Communications in a Business Setting Term Paper

Pages: 10 (3226 words)  ·  Bibliography Sources: 1+  ·  Level: College Senior  ·  Topic: Communication

SAMPLE EXCERPT:

[. . .] Cooper noted that formal training programs are helpful, but cited another researcher (Hall, 19976) who argued that most "real" training happens during peer-assisted, self-directed learning through such activities as project teams, task forces, electronic relationships, personal networks, customer relationships, and relationships with co-workers. But there was a caveat:

The organization will need to provide supervisory and technological support as well as an organizational culture that promotes learning and risk-taking.

Other possibilities

1. Annette Shelby investigated the quality of communication and determined that perceptions about it depended on variance, or lack thereof, between receiver expectations and outcomes. She developed six testable propositions regarding that, including the mechanical ways in which receivers process information. One of those described the optimal scenario: Under conditions of perceived high aesthetic quality, receivers process cues peripherally, with a result of high efficiency and enhanced effectiveness.

2. Jeanne D. Maes, et al., identified the core competencies that managers consider when selecting college graduates for entry-level jobs. The importance and usage frequency of specific oral communication skills used in entry-level jobs was examined. The researchers consistently identified oral communication as the most important competency in evaluating entry-level candidates. The four oral communication skills identified as most important for entry-level jobs are following instructions, listening, conversing, and giving feedback, all of which have some impact in the situation of Abbie Logan.

3. In a study called "Negative messages as strategic communication: a case study of a New Zealand company's annual executive letter," Winifred Crombie and Helen Samujh, both faculty members at the University of Waikato, Hamilton, New Zealand, investigated the common wisdom that all corporate communications should be positive, and found there was much to be gained, at times, from negative communications.

4. Timothy Sellnow investigated the use of ambiguity in crisis situations, and wrote:

We contend that ambiguity, when viewed in the context of a crisis situation, enables organizations to strategically communicate seemingly contradictory messages to distinct audiences. Putnam (1981) explains that "organizations are able to manage equivocally by imposing meanings on events; meanings that reduce, maintain, or increase equivocality."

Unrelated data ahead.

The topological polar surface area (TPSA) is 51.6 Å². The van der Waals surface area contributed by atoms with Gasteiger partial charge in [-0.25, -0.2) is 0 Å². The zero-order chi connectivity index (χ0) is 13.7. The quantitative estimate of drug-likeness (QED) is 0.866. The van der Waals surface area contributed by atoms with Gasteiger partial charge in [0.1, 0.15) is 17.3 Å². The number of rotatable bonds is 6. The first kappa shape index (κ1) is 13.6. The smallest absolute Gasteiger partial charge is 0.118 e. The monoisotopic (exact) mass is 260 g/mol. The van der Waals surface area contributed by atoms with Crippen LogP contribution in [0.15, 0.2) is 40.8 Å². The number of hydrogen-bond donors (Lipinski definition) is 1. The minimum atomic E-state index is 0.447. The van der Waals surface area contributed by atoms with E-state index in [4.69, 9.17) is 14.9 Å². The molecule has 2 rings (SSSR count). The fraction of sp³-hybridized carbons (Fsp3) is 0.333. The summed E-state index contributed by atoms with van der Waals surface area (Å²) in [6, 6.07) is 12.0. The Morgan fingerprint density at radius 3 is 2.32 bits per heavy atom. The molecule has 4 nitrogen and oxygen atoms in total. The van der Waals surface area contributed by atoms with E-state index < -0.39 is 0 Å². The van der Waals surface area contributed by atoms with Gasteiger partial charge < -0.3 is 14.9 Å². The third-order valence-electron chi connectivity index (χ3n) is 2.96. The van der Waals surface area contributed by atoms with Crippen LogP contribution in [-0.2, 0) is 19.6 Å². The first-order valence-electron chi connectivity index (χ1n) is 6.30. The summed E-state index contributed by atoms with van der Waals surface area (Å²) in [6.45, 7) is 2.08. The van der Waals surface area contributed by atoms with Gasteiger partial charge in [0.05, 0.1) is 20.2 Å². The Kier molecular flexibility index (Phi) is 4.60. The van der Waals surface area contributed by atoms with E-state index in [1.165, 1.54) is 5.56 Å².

5. In a study of the role of women in public relations, Krider and Ross discovered that language shaped reality. Verbal and nonverbal messages reminded women they are women; language women used to describe their own realities differed from that used by men.

6. "The relationship of drinking and hangovers to workplace problems: an empirical study," Genevieve M. Ames, Joel W. Grube, and Roland S. Moore indicates that employees who drank at work or just before work were significantly more likely to report that they had argued with a supervisor. Overall, they determined that work-related problems consisted of five factors, two of which -- the first and last -- may be intimately tied to communications problems. The five factors are: (1) conflicts with supervisors, (2) medical problems/injuries, (3) absences, (4) sleeping on the job, and (5) problems with job tasks/co-workers.

7. "Brief Cognitive Behavioral Interventions in Mild Traumatic Brain Injury," by Lori Jean Miller, Department of Psychiatry, University of Arizona Health Sciences Center, Tucson, Arizona, and Wiley Mittenberg, Center for Psychological Studies, Nova Southeastern University, Fort Lauderdale, Florida, is interesting in that it defines behavioral factors that might follow a head injury, whether from an accidents, sports participation and so on. Among the factors are: memory impairment, a decline in intellectual functioning, impairment of planning abilities, and impairment of other higher cognitive functions. Additional symptoms that may follow traumatic brain injury include headache, dizziness, poor concentration, irritability, anxiety, depression, blurred vision, and fatigue. In addition, they point out that psychological factors may also follow on the initial injury, or during the period of coping with the other effects, a period which can last up to three months. Any of these symptoms persisting beyond that time would be considered brain disorders.

Synthesis

The authors cited here neither agree nor disagree with each other, as no two have investigated the specific issue of the ethics of strategic ambiguity. In fact, most support the others' findings, if from slightly different perspectives. And two of the studies cited, those concerning workplace drinking and cognitive problems caused by head injury, are included to offer some insight into other possible causes of what is apparently Abbie Logan's problem.